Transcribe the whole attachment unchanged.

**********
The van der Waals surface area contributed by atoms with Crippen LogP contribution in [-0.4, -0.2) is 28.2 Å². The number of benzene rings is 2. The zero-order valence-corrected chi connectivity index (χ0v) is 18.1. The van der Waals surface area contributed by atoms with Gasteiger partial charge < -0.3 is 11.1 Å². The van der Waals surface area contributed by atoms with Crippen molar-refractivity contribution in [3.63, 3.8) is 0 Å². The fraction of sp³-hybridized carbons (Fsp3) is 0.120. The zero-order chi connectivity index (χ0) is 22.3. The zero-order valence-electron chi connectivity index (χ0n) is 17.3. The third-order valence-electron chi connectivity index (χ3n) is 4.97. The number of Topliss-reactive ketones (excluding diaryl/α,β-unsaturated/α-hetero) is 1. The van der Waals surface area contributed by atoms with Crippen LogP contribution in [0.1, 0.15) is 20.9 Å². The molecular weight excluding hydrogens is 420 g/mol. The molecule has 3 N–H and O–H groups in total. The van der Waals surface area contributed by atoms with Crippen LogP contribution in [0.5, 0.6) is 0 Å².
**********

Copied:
The van der Waals surface area contributed by atoms with Crippen LogP contribution in [-0.4, -0.2) is 28.2 Å². The number of benzene rings is 2. The zero-order valence-corrected chi connectivity index (χ0v) is 18.1. The van der Waals surface area contributed by atoms with Gasteiger partial charge < -0.3 is 11.1 Å². The van der Waals surface area contributed by atoms with Crippen molar-refractivity contribution in [3.63, 3.8) is 0 Å². The fraction of sp³-hybridized carbons (Fsp3) is 0.120. The zero-order chi connectivity index (χ0) is 22.3. The zero-order valence-electron chi connectivity index (χ0n) is 17.3. The third-order valence-electron chi connectivity index (χ3n) is 4.97. The number of Topliss-reactive ketones (excluding diaryl/α,β-unsaturated/α-hetero) is 1. The van der Waals surface area contributed by atoms with Crippen LogP contribution in [0.1, 0.15) is 20.9 Å². The molecular weight excluding hydrogens is 420 g/mol. The molecule has 3 N–H and O–H groups in total. The van der Waals surface area contributed by atoms with Crippen LogP contribution in [0.5, 0.6) is 0 Å².